Multiple myeloma is a hematological malignancy characterized by the clonal expansion of plasma cells in the bone marrow. Unlike many other blood cancers there is a diverse array of somatic alterations with patients being split into two large groups of non-hyperdiploid and hyperdiploid based on recurrent trisomies of the odd number chromosomes in ~58% of patients. Though the remaining non-hyperdiploid patients are frequently characterized by immunoglobulin translocations these rarely create fusion transcripts like the quintessential BCR-ABL fusions seen in CML, as the majority represent promoter or enhancer replacements driving the ectopic expression of a target gene with oncogenic potential. The only well defined fusion transcripts in myeloma are the IGH-MMSET fusions created in the majority of patients with t(4;14) translocations. However, these fusions are simple byproducts of the enhancer replacement event and do not create hybrid poly-peptides. We have used the comprehensive nature of the MMRF CoMMpass dataset with matched tumor RNA sequencing and tumor/normal whole genome sequencing to define the landscape of fusion transcripts in myeloma.

In this IA11 analysis of the MMRF CoMMpass dataset, which represents the first release of the complete baseline cohort, we utilized the RNA sequencing data from 806 samples with matching WGS for 704 specimens. Our approach leverages a discovery step using Tophat-Fusion to identify potential fusion candidates. These potential fusions are then validated with three independent processes: Tophat-Fusion post, a guided assembly based approach of the RNA sequencing reads to create the fusion transcript in silico, and genomic validation using the WGS data to confirm a somatic structural event exists that could explain the observed fusion.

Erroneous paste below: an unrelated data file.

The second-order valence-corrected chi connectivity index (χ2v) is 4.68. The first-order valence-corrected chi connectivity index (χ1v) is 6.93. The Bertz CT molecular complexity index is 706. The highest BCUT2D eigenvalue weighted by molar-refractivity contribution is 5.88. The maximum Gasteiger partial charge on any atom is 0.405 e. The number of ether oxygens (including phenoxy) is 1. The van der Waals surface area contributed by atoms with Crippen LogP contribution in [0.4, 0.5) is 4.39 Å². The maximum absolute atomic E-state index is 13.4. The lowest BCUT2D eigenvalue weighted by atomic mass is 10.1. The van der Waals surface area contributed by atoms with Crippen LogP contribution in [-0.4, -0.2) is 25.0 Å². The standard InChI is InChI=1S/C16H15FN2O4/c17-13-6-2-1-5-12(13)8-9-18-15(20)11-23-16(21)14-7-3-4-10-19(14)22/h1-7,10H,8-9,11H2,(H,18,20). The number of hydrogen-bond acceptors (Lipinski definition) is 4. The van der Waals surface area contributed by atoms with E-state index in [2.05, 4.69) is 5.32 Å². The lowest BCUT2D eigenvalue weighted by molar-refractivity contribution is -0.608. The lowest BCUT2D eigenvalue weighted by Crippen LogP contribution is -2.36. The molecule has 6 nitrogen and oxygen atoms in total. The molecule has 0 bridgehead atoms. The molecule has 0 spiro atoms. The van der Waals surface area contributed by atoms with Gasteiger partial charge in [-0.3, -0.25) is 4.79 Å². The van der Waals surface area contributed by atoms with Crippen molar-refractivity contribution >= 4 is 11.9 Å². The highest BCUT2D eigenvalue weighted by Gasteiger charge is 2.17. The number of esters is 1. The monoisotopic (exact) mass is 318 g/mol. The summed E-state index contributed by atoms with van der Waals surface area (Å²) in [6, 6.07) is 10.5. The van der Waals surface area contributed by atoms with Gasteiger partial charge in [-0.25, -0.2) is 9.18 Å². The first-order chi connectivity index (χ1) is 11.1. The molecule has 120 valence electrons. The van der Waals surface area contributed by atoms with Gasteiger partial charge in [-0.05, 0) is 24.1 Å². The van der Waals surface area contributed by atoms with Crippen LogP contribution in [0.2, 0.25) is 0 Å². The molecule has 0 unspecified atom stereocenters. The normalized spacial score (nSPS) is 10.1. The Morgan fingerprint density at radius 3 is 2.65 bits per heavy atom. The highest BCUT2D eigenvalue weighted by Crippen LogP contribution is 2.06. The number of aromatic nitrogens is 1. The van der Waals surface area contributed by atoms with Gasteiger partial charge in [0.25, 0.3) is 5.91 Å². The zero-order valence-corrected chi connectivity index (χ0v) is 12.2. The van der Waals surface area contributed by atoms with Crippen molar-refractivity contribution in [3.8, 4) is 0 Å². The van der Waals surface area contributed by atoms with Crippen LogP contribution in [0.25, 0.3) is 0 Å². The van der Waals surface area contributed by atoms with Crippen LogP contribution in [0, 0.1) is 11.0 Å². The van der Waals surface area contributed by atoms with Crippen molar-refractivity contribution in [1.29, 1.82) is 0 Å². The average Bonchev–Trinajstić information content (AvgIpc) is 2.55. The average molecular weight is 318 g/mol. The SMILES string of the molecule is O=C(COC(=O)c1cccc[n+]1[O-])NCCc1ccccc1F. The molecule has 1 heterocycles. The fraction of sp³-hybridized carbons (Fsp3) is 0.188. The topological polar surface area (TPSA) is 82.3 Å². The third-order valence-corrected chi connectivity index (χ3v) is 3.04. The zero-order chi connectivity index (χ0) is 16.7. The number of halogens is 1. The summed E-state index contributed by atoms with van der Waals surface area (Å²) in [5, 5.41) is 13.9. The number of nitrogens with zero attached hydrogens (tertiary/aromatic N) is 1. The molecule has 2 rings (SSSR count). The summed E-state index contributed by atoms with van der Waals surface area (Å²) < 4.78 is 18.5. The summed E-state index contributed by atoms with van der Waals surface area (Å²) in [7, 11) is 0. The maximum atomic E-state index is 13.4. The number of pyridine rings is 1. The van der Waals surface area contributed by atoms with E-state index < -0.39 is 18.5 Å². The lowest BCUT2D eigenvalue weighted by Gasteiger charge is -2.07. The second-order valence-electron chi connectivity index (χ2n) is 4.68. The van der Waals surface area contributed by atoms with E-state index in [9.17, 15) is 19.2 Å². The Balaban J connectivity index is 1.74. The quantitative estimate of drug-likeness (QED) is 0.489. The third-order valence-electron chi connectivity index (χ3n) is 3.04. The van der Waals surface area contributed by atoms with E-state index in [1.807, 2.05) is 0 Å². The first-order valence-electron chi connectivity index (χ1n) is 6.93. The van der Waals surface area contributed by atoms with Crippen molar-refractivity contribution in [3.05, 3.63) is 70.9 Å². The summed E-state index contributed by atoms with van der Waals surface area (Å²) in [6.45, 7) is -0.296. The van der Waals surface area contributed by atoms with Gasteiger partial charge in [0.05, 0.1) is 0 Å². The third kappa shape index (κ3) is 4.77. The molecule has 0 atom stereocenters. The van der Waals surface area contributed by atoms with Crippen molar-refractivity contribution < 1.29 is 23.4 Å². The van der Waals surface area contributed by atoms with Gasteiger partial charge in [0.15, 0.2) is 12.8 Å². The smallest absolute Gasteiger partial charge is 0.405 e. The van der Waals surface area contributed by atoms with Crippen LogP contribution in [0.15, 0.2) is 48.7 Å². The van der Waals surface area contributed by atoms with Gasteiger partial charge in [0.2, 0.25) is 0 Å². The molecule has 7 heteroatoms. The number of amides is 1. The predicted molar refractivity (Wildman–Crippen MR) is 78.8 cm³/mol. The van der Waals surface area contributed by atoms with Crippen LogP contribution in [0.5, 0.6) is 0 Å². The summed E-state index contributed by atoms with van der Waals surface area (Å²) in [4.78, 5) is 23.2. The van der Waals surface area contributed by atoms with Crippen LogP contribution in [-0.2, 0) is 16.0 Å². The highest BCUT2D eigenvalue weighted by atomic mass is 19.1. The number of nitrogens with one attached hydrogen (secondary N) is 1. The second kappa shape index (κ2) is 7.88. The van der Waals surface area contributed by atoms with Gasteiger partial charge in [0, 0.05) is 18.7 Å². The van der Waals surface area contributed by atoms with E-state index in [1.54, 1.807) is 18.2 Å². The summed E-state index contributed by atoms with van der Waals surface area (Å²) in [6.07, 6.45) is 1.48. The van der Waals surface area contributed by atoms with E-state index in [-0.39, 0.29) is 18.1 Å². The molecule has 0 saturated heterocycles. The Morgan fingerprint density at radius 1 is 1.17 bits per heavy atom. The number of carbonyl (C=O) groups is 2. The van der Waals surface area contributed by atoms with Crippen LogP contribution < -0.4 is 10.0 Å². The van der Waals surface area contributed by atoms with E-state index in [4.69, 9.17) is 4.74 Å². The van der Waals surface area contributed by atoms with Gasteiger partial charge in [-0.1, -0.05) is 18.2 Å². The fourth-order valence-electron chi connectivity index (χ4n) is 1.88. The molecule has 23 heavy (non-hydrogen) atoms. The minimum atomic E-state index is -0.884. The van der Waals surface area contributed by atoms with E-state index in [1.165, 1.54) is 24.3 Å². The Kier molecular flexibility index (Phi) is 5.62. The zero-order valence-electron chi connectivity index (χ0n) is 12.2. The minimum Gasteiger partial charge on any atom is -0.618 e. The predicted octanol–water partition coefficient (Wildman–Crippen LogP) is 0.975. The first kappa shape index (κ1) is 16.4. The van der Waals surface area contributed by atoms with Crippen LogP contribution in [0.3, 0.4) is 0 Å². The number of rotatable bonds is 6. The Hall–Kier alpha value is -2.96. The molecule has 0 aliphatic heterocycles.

In this large cohort we identified 45,769 potential fusions from 806 samples, Tophat-Fusion Post filters the list to 36,267, with numerous highly recurrent false positive between highly expressed genes. The guided assembly was able to construct 17,420 fusion transcripts with many being proximal fusions of adjacent genes that likely occur in normal cells. Genomic validation identified somatic structural events occurring proximal and in the correct orientation to create 1192 of the observed fusions. All three processes validate 930 fusion events.

This analysis found the expected fusions between IGH-JH segments and WHSC1 as the most common fusion event detected in 100 patients. In addition, we observed several other fusion transcripts associated with common IgH rearrangements; CCND1/MYEOV and MYC plus several novel IgH fusions with TOP1MT and MAP3K14. There are very few recurrent gene pairs outside of novel fusions of KANSL1-ARL17A and TFG-GPR128. However, there are several genes like FCHSC2, TXNDC11, TXNDC5, MAP3K14, NEDD9, and TNFRSF17. Several like FCHSC2 and TNXDC5 are clear promoter replacements putting a strong B-cell promoter in front of myeloma promoting genes like CD40, LTBR, or MYC. Others appear to be the target gene of the fusion such as those involving MAP3K14 that removes the protein degradation region leading constitutive non-canonical NF-kB signaling. Another frequent set of fusions observed were highly random events associated with inactivation of known tumor suppressor genes in myeloma like TRAF3, RB1, FAM46C, and NF1.

In conclusion, our comprehensive analysis of the landscape of fusion transcripts across several hundred samples with in-silico validation in RNA and DNA brings forth several fusion genes in myeloma. These genes are informative of the malignant processes occurring in multiple myeloma. Further investigation is warranted to understand the significance of the recurrently observed gene pairs or hub genes to understand how they contribute to the development and pathogenesis of multiple myeloma.


No relevant conflicts of interest to declare.

Author notes


Asterisk with author names denotes non-ASH members.

Sign in via your Institution